He added, however, that a more careful working definition of saliency was needed in the study as saliency refers to conspicuity i.e., how different it is from its surrounding. “The visual system of the brain generates a ‘saliency map’ for an entire scene based on the basic visual features of objects like size, shape, colour, luminance etc. This map eventually drives covert spatial orientation of attention, and overt orientation of gaze,” he said.

While the authors have considered anything that pops out in the visual field as salient in this study, Ray said that it would have helped to connect human behaviour, the physiology of our brain and the saliency of the distractor more rigorously if the saliency of the objects that the authors projected during the experiments was computationally determined and graded.

Implications for mental health, online learning

The team’s findings may have implications in diagnosing mental health conditions in the long run. 

“In the long term, communication and cooperation among VAN nodes can be a key marker for a variety of common mental disorders — anxiety, depression, PTSD (post-traumatic stress disorder) and bipolar disorder,” Banerjee said.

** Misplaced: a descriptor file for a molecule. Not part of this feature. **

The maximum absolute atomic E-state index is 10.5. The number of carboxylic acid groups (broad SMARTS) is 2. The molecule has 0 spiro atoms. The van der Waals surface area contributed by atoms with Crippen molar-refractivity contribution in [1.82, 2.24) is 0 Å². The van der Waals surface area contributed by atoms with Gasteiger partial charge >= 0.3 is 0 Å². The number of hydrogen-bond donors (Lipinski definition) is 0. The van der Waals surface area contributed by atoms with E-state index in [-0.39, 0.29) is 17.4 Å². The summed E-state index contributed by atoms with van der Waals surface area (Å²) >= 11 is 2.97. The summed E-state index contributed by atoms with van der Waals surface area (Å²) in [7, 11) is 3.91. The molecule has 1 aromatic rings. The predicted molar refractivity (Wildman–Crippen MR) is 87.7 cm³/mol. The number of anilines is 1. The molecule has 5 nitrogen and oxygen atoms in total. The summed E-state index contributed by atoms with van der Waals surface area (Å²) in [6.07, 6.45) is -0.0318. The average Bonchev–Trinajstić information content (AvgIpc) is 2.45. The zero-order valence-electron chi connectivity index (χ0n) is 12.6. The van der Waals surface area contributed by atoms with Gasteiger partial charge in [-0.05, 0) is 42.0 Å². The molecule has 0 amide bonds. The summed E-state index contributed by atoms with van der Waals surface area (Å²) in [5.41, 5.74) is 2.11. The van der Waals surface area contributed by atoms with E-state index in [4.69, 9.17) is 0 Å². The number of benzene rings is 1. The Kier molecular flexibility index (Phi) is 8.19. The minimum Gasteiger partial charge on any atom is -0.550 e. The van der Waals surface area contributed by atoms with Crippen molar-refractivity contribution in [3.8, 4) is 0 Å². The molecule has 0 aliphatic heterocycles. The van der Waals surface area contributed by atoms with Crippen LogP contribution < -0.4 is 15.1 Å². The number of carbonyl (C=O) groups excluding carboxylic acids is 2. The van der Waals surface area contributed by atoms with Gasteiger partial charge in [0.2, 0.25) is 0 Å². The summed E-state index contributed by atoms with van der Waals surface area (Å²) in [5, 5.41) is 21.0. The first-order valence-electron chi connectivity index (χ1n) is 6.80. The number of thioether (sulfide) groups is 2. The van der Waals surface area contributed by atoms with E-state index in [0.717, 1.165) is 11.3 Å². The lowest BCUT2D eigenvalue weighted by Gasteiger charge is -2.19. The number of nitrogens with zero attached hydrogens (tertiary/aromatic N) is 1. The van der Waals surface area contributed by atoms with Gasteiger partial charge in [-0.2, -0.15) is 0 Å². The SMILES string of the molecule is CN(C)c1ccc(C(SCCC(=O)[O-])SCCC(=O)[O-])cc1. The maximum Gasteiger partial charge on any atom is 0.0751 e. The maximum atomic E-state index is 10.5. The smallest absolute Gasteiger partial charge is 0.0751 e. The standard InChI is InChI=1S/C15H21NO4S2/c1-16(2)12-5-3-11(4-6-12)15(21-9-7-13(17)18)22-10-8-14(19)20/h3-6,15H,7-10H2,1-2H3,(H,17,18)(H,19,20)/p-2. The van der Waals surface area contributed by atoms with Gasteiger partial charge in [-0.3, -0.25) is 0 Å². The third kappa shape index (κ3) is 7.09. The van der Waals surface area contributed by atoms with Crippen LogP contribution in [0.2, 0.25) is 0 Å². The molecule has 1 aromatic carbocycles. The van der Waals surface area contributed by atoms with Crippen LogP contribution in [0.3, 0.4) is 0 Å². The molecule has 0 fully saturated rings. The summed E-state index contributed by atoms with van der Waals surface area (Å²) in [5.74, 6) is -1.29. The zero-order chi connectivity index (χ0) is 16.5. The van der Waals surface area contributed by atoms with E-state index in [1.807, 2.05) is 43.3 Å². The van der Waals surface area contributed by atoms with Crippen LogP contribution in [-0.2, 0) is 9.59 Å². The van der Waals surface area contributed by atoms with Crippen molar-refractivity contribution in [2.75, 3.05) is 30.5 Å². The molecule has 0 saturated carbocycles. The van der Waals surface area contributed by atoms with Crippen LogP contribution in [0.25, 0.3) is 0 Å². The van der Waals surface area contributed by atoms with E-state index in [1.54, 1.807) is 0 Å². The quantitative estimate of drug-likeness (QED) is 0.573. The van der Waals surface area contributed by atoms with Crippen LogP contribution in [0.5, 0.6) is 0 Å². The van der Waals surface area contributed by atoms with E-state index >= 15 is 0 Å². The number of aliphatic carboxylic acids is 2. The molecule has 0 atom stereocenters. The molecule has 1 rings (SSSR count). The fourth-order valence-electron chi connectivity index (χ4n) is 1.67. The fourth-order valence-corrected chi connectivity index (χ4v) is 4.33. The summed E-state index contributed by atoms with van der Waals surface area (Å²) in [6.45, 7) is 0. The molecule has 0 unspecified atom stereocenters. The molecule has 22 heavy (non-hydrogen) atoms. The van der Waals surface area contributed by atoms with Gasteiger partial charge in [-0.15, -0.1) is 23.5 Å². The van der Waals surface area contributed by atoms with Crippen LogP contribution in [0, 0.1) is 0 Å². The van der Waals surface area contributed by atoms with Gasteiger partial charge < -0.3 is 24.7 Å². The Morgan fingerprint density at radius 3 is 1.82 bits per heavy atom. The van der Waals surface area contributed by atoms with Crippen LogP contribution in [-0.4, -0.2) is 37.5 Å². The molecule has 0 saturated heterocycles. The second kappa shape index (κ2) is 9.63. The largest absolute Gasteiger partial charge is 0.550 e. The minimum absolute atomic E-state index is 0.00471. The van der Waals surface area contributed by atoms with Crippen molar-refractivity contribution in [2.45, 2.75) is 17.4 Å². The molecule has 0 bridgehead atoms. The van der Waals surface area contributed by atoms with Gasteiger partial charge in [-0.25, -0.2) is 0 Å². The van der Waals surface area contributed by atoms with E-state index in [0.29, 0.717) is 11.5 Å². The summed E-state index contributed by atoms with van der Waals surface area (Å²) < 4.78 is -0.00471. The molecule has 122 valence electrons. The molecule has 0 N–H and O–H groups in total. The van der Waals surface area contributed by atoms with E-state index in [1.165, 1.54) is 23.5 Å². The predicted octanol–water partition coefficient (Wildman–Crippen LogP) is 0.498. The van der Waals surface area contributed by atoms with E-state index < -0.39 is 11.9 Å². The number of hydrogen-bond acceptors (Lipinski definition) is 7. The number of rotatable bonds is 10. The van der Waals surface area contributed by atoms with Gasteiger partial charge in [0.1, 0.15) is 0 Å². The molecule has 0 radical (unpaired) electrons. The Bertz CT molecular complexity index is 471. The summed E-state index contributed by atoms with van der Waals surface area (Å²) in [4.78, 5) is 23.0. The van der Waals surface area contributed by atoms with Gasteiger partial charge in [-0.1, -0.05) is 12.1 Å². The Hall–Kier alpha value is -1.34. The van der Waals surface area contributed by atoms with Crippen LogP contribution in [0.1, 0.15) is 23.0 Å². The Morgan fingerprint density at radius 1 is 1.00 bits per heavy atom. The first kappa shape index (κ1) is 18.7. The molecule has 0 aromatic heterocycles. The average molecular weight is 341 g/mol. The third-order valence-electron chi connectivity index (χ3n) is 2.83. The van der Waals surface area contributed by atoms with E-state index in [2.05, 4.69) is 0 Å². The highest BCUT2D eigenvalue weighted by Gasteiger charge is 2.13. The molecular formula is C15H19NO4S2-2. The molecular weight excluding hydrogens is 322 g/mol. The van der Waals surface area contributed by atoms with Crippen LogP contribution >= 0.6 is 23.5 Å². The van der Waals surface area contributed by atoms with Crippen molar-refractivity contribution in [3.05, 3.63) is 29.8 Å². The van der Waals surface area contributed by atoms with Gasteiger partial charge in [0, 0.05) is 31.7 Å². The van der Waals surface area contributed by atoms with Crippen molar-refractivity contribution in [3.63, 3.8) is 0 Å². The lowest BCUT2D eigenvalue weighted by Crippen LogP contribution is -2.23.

It is important, he added, to address whether the interactions among VAN nodes competed with learning and performance. Changes in these interactions with time can be used as a performance metric to evaluate certain tasks.

In the immediate future, Ghosh is planning to investigate whether the heightened energy of alpha waves processing salient events occurs only at the visual level or applies to other senses like hearing as well.

“While we have looked at salient stimuli that act as a distractor, we also want to see if salient stimuli can cooperate in reshaping the goals of an ongoing task,” Banerjee said. “This can have implications for developing online learning tools, an increasing necessity in a pandemic-stricken world. For example, if higher (energy) alpha (waves) to salient distractors means decreased performance and prone to distraction, one can set up appropriate gaming tools to minimise attention to distractors and thereby enhance performance in reading tasks.”

Joel P. Joseph is a science writer

(Edited by Sunanda Ranjan)

Also read: Brainwaves study can tell if a worker can handle crisis situation, IIT Madras research says